And what about putting a price on air at the gas station?

Are you aware how much effect that tire air pressure has on gas mileage? Do you think it's in the oil companies' interest to make it easy for customers to maintain correct pressures. Spoiler: NO!

Direct, as in a clear, straight-line link between the consumer responsible for combustion emissions and the consumer cost of those emissions. The consumer pays for his choices — and can make his choices in full knowledge of the costs. The relationship between my consumer choices and my costs is direct and linear.

Where the costs of rules, regulations, and subsidies are shifted to taxpayers, there is no link between my fossil fuel consumption / emissions / choices and the costs I bear as a taxpayer. I.e., taxpayers end up paying for other people's consumer choices as well as for society's and industry's choices.
EV subsidies. Transit funding. Carbon capture and storage subsidies. Heat pump subsidies. Government investments and subsidies for renewable energy and R&D. SMRs from start to finish. Fuel switching for marine shipping and power plants. Subsidies for municipal infrastructure upgrades, including solar panels. Methane regulations (stopping fugitive emissions and leaks). Financial supports for coal workers and communities.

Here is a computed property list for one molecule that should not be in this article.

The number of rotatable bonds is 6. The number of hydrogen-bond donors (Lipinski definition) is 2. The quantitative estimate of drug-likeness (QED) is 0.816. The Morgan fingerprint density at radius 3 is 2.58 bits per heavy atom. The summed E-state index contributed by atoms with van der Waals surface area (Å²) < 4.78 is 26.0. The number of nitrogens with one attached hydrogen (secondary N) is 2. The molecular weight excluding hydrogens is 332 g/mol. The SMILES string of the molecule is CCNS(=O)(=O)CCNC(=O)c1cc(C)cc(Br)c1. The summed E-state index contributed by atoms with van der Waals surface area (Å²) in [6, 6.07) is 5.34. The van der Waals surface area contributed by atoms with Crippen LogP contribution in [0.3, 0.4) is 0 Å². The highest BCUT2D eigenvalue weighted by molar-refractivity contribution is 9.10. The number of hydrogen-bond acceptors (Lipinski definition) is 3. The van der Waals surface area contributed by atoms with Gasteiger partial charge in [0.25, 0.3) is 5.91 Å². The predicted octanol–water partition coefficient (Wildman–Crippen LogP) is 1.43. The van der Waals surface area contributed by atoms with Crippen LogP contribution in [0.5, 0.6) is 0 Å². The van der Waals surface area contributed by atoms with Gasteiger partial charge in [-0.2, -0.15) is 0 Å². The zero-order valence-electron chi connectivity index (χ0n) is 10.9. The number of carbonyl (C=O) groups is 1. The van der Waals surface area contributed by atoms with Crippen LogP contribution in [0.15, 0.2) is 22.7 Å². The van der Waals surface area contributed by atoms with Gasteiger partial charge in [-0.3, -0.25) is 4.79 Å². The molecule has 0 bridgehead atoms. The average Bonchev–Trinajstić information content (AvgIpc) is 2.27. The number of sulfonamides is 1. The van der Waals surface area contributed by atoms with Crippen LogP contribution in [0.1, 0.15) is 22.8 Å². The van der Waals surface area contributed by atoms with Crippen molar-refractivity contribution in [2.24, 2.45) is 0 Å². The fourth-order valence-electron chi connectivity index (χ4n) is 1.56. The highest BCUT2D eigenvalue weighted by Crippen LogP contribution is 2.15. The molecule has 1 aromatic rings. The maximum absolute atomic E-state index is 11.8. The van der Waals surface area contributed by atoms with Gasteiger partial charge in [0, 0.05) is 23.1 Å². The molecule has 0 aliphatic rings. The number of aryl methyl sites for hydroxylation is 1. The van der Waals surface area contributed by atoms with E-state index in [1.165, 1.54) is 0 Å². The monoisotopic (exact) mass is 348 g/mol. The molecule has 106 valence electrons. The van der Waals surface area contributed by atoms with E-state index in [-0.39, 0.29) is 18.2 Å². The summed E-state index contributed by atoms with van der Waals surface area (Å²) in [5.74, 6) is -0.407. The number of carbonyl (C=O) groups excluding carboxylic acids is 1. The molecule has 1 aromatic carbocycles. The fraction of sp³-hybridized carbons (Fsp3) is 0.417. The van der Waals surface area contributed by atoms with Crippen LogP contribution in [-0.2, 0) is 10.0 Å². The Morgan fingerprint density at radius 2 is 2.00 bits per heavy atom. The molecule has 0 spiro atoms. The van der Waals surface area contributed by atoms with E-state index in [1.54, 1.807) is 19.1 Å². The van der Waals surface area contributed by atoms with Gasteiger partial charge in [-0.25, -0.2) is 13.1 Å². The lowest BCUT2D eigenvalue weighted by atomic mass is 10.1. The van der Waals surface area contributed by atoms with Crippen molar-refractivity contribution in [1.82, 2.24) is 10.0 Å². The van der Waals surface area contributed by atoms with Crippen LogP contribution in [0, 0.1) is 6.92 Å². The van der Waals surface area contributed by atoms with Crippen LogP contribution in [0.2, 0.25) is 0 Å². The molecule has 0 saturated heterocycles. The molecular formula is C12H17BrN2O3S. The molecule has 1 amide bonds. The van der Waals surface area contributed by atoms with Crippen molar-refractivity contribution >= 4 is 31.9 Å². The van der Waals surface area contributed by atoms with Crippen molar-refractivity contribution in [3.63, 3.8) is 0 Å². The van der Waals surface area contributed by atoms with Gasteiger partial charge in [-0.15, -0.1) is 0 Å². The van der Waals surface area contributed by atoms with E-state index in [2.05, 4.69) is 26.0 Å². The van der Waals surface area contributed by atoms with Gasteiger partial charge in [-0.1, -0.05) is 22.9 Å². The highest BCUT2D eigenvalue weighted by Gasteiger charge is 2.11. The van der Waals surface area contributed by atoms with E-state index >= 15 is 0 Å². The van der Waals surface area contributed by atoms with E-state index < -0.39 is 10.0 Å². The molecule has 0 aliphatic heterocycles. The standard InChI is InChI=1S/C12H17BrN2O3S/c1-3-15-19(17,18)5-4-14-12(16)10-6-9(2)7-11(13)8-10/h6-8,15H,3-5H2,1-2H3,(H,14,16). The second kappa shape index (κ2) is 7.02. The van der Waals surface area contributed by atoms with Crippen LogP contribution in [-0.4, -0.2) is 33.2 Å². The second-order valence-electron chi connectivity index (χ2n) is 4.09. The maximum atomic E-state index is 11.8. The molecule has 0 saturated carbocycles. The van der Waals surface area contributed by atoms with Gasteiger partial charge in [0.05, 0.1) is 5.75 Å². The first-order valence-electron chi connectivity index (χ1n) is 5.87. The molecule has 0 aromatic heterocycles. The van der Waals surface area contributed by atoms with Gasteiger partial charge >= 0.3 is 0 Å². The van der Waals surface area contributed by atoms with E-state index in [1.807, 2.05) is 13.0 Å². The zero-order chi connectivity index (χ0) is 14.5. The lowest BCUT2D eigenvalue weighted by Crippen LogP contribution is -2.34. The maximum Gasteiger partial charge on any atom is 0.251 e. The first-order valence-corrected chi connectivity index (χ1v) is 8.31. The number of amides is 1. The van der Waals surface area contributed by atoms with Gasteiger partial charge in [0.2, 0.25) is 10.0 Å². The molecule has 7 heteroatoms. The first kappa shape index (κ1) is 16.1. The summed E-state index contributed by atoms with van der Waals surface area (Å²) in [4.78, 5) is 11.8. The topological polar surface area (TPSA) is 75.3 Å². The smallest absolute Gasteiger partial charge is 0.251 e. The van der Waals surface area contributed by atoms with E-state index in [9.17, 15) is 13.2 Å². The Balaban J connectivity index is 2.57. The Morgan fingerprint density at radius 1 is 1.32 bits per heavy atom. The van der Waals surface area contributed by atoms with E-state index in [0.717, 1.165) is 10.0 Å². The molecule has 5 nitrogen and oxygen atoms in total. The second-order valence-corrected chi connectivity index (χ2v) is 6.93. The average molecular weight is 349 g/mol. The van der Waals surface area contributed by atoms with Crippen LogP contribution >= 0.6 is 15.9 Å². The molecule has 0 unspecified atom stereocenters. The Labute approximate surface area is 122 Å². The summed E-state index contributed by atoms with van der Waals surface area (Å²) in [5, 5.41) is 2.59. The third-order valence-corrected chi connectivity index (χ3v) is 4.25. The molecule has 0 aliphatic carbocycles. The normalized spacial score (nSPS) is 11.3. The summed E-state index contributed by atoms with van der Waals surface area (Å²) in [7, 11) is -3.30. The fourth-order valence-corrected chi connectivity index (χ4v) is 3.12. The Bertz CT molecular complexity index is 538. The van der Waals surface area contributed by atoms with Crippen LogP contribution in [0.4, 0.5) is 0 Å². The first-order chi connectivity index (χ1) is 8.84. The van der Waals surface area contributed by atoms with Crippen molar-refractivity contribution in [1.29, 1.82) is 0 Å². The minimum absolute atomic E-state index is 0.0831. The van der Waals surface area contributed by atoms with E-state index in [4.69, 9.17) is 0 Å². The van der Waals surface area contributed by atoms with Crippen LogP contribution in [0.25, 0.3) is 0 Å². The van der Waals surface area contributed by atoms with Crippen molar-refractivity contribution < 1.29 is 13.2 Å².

While many such regulations and subsidies may be useful and necessary, there is no direct relationship to my own consumption habits — and therefore no personal incentive to reduce my own emissions.

KP: "If an end user gets more, carbon-taxed bang for the buck, they will use more product and create more emissions, increasing taxes notwithstanding"
Mystifying. Please explain.

KP: "Oil companies don’t like caps. Which is a great reason for caps being the (DIRECT) policy Instrument of choice."
A direct policy measure for industry, but not for consumers. The higher production costs are passed on to consumers, but the costs are hidden.
I don't know how you would cap consumer emissions. First, you would be need to be able to track, count, and measure them for every consumer. Then you would need to enforce the cap on millions of consumers.
The complication and expense would far outweigh its utility. Far simpler just to internalize the costs and charge accordingly. Hence, carbon pricing.

Geoffrey Pounder wrote: